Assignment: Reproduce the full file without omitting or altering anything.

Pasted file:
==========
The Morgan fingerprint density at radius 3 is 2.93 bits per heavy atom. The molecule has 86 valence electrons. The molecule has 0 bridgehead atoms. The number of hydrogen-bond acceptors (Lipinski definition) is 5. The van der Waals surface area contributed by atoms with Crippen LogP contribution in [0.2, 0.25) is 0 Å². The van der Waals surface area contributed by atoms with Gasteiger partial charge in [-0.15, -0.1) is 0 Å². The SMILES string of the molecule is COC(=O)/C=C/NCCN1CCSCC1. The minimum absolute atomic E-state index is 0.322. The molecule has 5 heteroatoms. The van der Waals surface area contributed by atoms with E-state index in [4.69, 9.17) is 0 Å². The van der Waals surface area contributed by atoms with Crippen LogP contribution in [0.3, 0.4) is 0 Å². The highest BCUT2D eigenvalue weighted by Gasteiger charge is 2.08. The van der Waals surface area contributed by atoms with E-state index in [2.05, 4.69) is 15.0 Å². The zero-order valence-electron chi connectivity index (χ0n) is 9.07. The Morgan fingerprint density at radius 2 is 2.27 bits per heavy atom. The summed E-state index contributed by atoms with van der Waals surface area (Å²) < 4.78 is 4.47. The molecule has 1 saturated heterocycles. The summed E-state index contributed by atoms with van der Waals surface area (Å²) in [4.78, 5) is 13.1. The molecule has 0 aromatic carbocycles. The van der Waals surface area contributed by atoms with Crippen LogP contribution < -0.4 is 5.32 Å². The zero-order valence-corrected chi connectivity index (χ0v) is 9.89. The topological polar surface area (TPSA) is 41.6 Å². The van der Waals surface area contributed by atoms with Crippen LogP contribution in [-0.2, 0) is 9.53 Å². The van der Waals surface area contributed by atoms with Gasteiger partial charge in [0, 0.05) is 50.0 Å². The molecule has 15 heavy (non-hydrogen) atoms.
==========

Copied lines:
The Morgan fingerprint density at radius 3 is 2.93 bits per heavy atom. The molecule has 86 valence electrons. The molecule has 0 bridgehead atoms. The number of hydrogen-bond acceptors (Lipinski definition) is 5. The van der Waals surface area contributed by atoms with Crippen LogP contribution in [0.2, 0.25) is 0 Å². The van der Waals surface area contributed by atoms with Gasteiger partial charge in [-0.15, -0.1) is 0 Å². The SMILES string of the molecule is COC(=O)/C=C/NCCN1CCSCC1. The minimum absolute atomic E-state index is 0.322. The molecule has 5 heteroatoms. The van der Waals surface area contributed by atoms with E-state index in [4.69, 9.17) is 0 Å². The van der Waals surface area contributed by atoms with Crippen LogP contribution in [0.3, 0.4) is 0 Å². The highest BCUT2D eigenvalue weighted by Gasteiger charge is 2.08. The van der Waals surface area contributed by atoms with E-state index in [2.05, 4.69) is 15.0 Å². The zero-order valence-electron chi connectivity index (χ0n) is 9.07. The Morgan fingerprint density at radius 2 is 2.27 bits per heavy atom. The summed E-state index contributed by atoms with van der Waals surface area (Å²) < 4.78 is 4.47. The molecule has 1 saturated heterocycles. The summed E-state index contributed by atoms with van der Waals surface area (Å²) in [4.78, 5) is 13.1. The molecule has 0 aromatic carbocycles. The van der Waals surface area contributed by atoms with Crippen LogP contribution < -0.4 is 5.32 Å². The zero-order valence-corrected chi connectivity index (χ0v) is 9.89. The topological polar surface area (TPSA) is 41.6 Å². The van der Waals surface area contributed by atoms with Crippen LogP contribution in [-0.2, 0) is 9.53 Å². The van der Waals surface area contributed by atoms with Gasteiger partial charge in [0, 0.05) is 50.0 Å². The molecule has 15 heavy (non-hydrogen) atoms.